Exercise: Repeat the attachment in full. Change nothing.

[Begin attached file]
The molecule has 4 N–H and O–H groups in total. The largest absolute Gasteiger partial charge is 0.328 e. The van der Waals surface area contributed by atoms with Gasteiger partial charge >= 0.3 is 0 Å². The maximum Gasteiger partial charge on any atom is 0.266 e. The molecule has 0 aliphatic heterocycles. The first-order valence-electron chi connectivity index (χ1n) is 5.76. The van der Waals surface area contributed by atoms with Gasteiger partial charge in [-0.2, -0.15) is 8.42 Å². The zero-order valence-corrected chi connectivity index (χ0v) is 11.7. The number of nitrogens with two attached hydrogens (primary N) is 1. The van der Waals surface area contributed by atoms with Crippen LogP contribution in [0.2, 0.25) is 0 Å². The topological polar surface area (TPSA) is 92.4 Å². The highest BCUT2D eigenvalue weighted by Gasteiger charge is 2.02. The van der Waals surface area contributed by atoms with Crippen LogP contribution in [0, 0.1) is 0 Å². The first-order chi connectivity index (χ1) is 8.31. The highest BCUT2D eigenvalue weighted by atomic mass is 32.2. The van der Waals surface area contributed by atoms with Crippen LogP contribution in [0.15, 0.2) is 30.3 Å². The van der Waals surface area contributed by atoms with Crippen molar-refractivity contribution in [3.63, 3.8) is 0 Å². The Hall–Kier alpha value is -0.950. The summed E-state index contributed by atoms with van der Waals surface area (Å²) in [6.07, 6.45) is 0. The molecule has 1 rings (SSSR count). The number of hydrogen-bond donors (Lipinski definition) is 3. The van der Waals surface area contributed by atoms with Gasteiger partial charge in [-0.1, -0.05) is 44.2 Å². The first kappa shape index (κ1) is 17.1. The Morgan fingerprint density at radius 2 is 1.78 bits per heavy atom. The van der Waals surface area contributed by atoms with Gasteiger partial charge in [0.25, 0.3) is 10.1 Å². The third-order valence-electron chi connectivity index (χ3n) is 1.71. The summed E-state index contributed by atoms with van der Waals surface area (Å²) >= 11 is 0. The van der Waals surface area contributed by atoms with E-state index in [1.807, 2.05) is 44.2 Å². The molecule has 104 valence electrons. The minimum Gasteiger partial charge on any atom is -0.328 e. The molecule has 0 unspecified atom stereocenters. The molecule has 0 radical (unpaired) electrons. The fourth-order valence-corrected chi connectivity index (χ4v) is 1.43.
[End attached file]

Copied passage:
The molecule has 4 N–H and O–H groups in total. The largest absolute Gasteiger partial charge is 0.328 e. The van der Waals surface area contributed by atoms with Gasteiger partial charge >= 0.3 is 0 Å². The maximum Gasteiger partial charge on any atom is 0.266 e. The molecule has 0 aliphatic heterocycles. The first-order valence-electron chi connectivity index (χ1n) is 5.76. The van der Waals surface area contributed by atoms with Gasteiger partial charge in [-0.2, -0.15) is 8.42 Å². The zero-order valence-corrected chi connectivity index (χ0v) is 11.7. The number of nitrogens with two attached hydrogens (primary N) is 1. The van der Waals surface area contributed by atoms with Crippen LogP contribution in [0.2, 0.25) is 0 Å². The topological polar surface area (TPSA) is 92.4 Å². The highest BCUT2D eigenvalue weighted by Gasteiger charge is 2.02. The van der Waals surface area contributed by atoms with Crippen LogP contribution in [0, 0.1) is 0 Å². The first-order chi connectivity index (χ1) is 8.31. The highest BCUT2D eigenvalue weighted by atomic mass is 32.2. The van der Waals surface area contributed by atoms with Crippen LogP contribution in [0.15, 0.2) is 30.3 Å². The van der Waals surface area contributed by atoms with Crippen molar-refractivity contribution in [3.63, 3.8) is 0 Å². The Hall–Kier alpha value is -0.950. The summed E-state index contributed by atoms with van der Waals surface area (Å²) in [6.07, 6.45) is 0. The molecule has 1 rings (SSSR count). The number of hydrogen-bond donors (Lipinski definition) is 3. The van der Waals surface area contributed by atoms with Gasteiger partial charge in [-0.1, -0.05) is 44.2 Å². The first kappa shape index (κ1) is 17.1. The Morgan fingerprint density at radius 2 is 1.78 bits per heavy atom. The van der Waals surface area contributed by atoms with Gasteiger partial charge in [0.25, 0.3) is 10.1 Å². The third-order valence-electron chi connectivity index (χ3n) is 1.71. The summed E-state index contributed by atoms with van der Waals surface area (Å²) >= 11 is 0. The van der Waals surface area contributed by atoms with E-state index in [1.807, 2.05) is 44.2 Å². The molecule has 104 valence electrons. The minimum Gasteiger partial charge on any atom is -0.328 e. The molecule has 0 unspecified atom stereocenters. The molecule has 0 radical (unpaired) electrons. The fourth-order valence-corrected chi connectivity index (χ4v) is 1.43.